The 1984 Warnock Report [the report of a committee established by the government to advise it on human fertilization and embryology, and on which the 1990 Human Fertilization and Embryology Act was based] was strongly influenced by a utilitarian outlook, which assumed, in making calculations of benefit, that the human embryo counted for considerably less than the satisfaction of adult desires.

When I speak here of «adult desires» I am not just thinking of the desires of infertile couples to have children. The Warnock Report recommended the generation of human embryos precisely for destructive scientific research. The government’s more recent promotion of stem cell research and cloning is completely in line with the central assumptions of the Warnock Report.

Warnock thought that as a matter of public policy one might have to temper the logic of utilitarian reasoning if public opinion were to find its conclusions too repugnant. But sentiments of repugnance had already been considerably eroded in Britain, at the time the Warnock Committee reported, by 17 years of permissive abortion practice.

It is a significant index of the moral climate in Britain that abortion legislation has not been center stage in the contest between the main parties in the way it has been in the U.S.A. There is every appearance of an establishment consensus that the abortion issue has essentially been settled.

Thirty-six years of permissive abortion practice and 30 years or so of embryo experimentation — at first unregulated, now regulated — have considerably reduced public repugnance at the prospects of cloning and stem cell research which the Labor government have promoted in their desire to retain investment in this country by the biotechnology and pharmaceutical companies.

It is regrettably unsurprising, one has to say, that the utilitarian temper of public life in Britain is as conducive as it is to providing a hospitable environment for the «brave new world.»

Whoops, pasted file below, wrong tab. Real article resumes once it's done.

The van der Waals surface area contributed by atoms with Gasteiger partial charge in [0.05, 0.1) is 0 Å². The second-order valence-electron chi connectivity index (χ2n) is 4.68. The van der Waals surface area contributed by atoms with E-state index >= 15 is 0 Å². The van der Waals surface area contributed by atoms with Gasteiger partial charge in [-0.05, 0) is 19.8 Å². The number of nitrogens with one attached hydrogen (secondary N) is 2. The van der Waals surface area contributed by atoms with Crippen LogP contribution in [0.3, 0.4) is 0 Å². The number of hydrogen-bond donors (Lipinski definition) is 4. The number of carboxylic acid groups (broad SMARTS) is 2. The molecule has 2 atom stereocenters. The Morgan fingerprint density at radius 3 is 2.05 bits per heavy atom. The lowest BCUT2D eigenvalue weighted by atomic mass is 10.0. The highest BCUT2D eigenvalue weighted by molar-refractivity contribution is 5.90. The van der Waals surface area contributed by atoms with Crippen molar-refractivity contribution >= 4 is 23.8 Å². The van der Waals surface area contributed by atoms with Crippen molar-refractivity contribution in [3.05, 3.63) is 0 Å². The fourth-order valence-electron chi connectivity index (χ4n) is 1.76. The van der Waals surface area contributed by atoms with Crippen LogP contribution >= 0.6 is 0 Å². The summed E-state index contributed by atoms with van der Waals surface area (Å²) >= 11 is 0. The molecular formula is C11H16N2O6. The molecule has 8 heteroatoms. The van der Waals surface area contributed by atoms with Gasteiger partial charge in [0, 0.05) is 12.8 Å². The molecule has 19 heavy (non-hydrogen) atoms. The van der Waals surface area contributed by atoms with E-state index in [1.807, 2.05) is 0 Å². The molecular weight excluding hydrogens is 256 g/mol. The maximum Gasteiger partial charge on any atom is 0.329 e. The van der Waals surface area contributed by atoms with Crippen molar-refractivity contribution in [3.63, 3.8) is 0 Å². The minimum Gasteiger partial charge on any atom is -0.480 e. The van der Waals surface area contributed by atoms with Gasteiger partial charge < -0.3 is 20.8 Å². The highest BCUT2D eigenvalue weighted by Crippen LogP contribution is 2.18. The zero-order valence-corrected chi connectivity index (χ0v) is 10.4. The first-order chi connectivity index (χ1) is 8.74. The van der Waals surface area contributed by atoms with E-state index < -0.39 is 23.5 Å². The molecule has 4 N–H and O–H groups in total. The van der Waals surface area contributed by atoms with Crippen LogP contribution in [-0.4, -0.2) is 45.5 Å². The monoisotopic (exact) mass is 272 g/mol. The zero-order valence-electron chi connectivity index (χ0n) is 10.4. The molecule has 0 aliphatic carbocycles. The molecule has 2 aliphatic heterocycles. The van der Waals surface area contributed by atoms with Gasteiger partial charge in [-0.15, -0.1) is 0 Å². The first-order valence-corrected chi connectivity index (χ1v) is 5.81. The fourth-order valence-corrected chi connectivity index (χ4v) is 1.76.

Q: At the forthcoming Linacre Centre Conference later this month, what do you think will be the most pressing topics of concern?

Gormally: Readers can find the program of the Conference on the Linacre Center Web site — This year’s conference has got a tightly focused general theme: «Cooperation, Complicity and Conscience.» In other words, it is concerned with a type of problem Catholics and others face in working with those of differing and often opposed moral outlook.

Doctors, nurses, biomedical scientists, lawyers, politicians, public policy advisers, representatives of the Church, more or less standardly find themselves in one or other kind of collaborative relationship with others — who may or may not be colleagues. In those relationships they will be expected from time to time, perhaps frequently, to assist others in ways which are morally problematic.

The conference is centrally concerned with assisting a variety of professionals to define clearly in their own minds the limits of morally acceptable collaboration with colleagues and others. In a pluralistic society, in which increasingly intolerant secularists wield influence, the issue is pressing.

There will be papers from a number of distinguished speakers, including: professors Jane Adolphe and Richard Myers, of the Ave Maria School of Law; Richard Doerflinger, of the U.S. bishops’ conference; professor Anthony Fisher, OP, of the John Paul II Institute, in Melbourne; professor John Finnis, of Oxford and Notre Dame; professor Robert George, of Princeton; Dr John Haas, of the National Catholic Bioethics Center, in the U.S.; professor Cathleen Kaveny, of Notre Dame; professor Neil Scolding, of Bristol; professor Martin Stone, of Leuven; Sister Carol Taylor, of Georgetown; and Dr. Helen Watt, of the Linacre Center.

The conference is designed to attract a wide range of professionals. It will take place at Queens’ College, Cambridge, July 24-26. It is still possible
to book for the conference, through the Linacre Web site.